A Chinese Dissident Jet-Skied 186 Miles to Asylum. Here’s How Much Fuel It Took

jet ski on waves of the sea against the blue sky
How One Man Jet-Skied 186 Miles to Escape ChinaGetty Images

In South Korea, officials with the local Coast Guard pulled a jet-ski rider from the sandy island coast where he had beached his personal watercraft. That man turned out to be Kwon Pyong, a noted and persecuted political dissident from China. He had escaped via jet ski from Shandong, a province in east central China that’s a mere 200 miles from South Korea across the Yellow Sea. Officials said Kwon had traveled 186 miles on his jet ski, towing extra fuel in barrels behind it. News organizations have reported on Kwon’s record as a dissident in the People’s Republic of China, as well as his imprisonment and surveillance there. He will likely seek asylum in South Korea.

But what about the jet ski? How far is a 186-mile trip for a personal watercraft like this? How would it fare on open waters, 90 miles from the nearest mainland? And how much gas would you need to complete the trip across the Yellow Sea?

Types of Jet Skis

“Jet ski” is a term that once referred only to a specific name brand. The Jet Ski brand belongs to the Japanese company, Kawasaki, the same one that makes motorcycles, dirt bikes, and ATVs. At first, Jet Ski personal watercraft let the rider stand, with a steering column that you could lift into a more upright position. That contrasted with WaveRunner, the Yamaha brand of personal watercraft; users were seated on these craft, and the steering column did not move. Today, Jet Ski, WaveRunner, and other manufacturers like Sea-Doo all offer seated options. Both terms persist as proprietary eponyms, like kleenex, xerox, and band-aid.

It’s not clear from press photos what make or model the jet ski is that Kwon used, but it appears to be an older watercraft. Jet skis get between 80 and 140 miles per tank of gas, estimates Jet Ski Tips, an informational website run by jet-ski enthusiasts, though the industry does not make any mileage figures public like vehicle manufacturers must. Today’s Jet Ski models have 20-gallon fuel tanks, and a supercharged Sea-Doo from 2003 had a capacity of about 16 gallons. That older model could carry an additional 600 pounds over its own weight of 900 pounds. It also had a hitch to attach a skier or tuber, so it could certainly have pulled some amount of extra fuel in barrels.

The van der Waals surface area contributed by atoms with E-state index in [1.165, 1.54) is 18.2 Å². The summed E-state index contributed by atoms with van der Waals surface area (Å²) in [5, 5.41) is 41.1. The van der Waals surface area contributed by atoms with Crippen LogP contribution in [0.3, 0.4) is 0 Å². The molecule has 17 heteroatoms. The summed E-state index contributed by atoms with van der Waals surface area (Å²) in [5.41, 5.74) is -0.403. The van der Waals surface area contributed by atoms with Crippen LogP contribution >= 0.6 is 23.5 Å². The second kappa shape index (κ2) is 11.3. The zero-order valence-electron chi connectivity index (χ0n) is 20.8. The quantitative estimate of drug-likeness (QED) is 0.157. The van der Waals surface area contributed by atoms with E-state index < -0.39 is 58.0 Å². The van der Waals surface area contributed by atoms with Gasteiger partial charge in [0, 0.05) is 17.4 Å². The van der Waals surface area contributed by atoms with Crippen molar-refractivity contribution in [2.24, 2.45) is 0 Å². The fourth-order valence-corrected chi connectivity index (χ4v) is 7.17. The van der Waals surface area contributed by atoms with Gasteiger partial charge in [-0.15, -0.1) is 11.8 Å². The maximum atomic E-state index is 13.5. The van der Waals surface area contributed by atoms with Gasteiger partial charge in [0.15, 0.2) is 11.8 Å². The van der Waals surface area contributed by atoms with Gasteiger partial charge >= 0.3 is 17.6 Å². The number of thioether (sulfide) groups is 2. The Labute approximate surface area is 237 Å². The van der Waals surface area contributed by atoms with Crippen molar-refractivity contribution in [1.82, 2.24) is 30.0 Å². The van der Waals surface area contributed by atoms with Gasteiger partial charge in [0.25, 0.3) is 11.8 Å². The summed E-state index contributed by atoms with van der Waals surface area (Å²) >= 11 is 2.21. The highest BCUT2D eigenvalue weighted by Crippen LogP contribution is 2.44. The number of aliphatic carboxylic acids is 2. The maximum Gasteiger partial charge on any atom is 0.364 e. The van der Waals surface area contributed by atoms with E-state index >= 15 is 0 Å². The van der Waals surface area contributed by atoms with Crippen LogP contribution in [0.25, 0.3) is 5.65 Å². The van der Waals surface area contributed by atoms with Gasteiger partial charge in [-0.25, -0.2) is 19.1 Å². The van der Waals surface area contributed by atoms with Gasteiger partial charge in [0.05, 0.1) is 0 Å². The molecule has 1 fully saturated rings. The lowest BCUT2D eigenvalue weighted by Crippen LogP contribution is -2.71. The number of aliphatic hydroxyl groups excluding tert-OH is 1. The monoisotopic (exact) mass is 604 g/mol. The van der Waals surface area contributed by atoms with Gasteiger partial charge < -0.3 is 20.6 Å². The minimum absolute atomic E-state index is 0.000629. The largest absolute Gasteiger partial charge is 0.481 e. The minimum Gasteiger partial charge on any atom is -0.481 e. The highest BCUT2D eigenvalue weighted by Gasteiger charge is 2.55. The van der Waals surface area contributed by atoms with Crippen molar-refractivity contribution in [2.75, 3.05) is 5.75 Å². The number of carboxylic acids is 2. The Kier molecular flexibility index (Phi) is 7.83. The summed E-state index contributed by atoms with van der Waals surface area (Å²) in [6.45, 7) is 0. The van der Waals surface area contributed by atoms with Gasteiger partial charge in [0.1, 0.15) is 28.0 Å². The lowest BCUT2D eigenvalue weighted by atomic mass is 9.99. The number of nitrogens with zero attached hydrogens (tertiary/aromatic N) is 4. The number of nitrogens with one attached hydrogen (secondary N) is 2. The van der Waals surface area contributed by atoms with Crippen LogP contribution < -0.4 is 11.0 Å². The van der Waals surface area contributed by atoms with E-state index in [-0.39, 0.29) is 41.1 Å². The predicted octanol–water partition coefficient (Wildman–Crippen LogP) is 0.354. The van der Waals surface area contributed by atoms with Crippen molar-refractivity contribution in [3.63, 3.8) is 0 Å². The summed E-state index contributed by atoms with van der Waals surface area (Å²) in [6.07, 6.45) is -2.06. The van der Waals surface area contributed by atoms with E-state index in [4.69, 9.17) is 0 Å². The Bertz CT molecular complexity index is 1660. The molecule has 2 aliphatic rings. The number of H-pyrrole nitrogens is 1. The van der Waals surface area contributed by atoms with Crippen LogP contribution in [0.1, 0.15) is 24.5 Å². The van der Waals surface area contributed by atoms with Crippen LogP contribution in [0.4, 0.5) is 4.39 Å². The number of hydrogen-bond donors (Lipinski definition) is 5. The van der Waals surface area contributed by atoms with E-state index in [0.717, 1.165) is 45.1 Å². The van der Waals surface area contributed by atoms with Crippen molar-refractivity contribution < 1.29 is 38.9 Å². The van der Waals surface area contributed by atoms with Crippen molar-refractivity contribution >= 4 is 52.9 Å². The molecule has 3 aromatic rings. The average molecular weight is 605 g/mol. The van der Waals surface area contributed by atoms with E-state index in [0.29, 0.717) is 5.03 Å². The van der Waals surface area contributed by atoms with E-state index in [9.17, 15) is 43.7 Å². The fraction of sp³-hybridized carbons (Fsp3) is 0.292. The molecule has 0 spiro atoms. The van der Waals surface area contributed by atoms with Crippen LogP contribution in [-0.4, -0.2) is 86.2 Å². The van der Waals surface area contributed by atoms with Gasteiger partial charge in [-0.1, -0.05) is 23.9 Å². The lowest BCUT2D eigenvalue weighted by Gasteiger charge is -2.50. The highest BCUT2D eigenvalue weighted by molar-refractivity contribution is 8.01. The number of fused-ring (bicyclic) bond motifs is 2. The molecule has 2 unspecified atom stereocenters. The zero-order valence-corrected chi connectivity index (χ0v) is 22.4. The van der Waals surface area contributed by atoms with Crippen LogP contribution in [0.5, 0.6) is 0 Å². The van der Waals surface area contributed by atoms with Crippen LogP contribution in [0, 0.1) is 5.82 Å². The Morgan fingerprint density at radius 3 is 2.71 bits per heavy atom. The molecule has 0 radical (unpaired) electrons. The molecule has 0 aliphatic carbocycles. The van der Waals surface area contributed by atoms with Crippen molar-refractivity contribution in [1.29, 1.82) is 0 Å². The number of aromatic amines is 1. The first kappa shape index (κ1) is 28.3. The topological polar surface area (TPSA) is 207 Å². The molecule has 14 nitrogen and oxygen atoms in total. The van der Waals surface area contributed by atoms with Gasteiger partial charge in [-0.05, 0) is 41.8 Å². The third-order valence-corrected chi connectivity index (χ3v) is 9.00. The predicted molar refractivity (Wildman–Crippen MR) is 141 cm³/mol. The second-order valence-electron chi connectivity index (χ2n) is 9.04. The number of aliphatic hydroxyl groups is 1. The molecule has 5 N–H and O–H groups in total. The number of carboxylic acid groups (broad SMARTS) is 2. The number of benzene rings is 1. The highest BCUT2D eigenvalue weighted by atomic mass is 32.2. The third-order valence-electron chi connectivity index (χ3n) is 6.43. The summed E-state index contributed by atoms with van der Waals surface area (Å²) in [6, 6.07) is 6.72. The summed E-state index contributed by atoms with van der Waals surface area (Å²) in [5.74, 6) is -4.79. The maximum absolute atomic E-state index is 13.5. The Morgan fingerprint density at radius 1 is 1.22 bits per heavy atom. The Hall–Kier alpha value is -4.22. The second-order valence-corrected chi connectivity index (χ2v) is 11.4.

How Much Fuel Would It Take to Cross the Yellow Sea by Jet Ski?

Traveling in a straight line toward a faraway destination, over open seas, is very different from making figure-8s in a small area near the shore or even on an inland lake or river. Kwon would need at least one fresh supply of fuel for his trip, and might even need two, depending on how he was driving and what he was carrying.

Here’s a list of the many factors that affect fuel consumption, according to Jet Ski Tips:

• Temperature (of both water and air)

• Water conditions

• Wind direction and speed

• Type of water (saltwater is denser, and therefore slower to move through, than freshwater)

• Humidity (more humid air is “thicker,” and therefore, slower)

• Riding style (the rider’s position, and also how aggressively they ride, will affect the fuel efficiency)

• Condition of the personal watercraft

• Weight of rider

• Extra cargo

• Large cargo and size of rider affecting aerodynamics

• Speed

I would also speculate, based on how fuel consumption works in land vehicles, that the age of the vehicle’s motor makes a difference. (If you have a used car and really want a scare, note your actual mileage today and check that against the original government rating when your car was new.) And using lower-quality fuel in a premium engine will reduce fuel efficiency as well.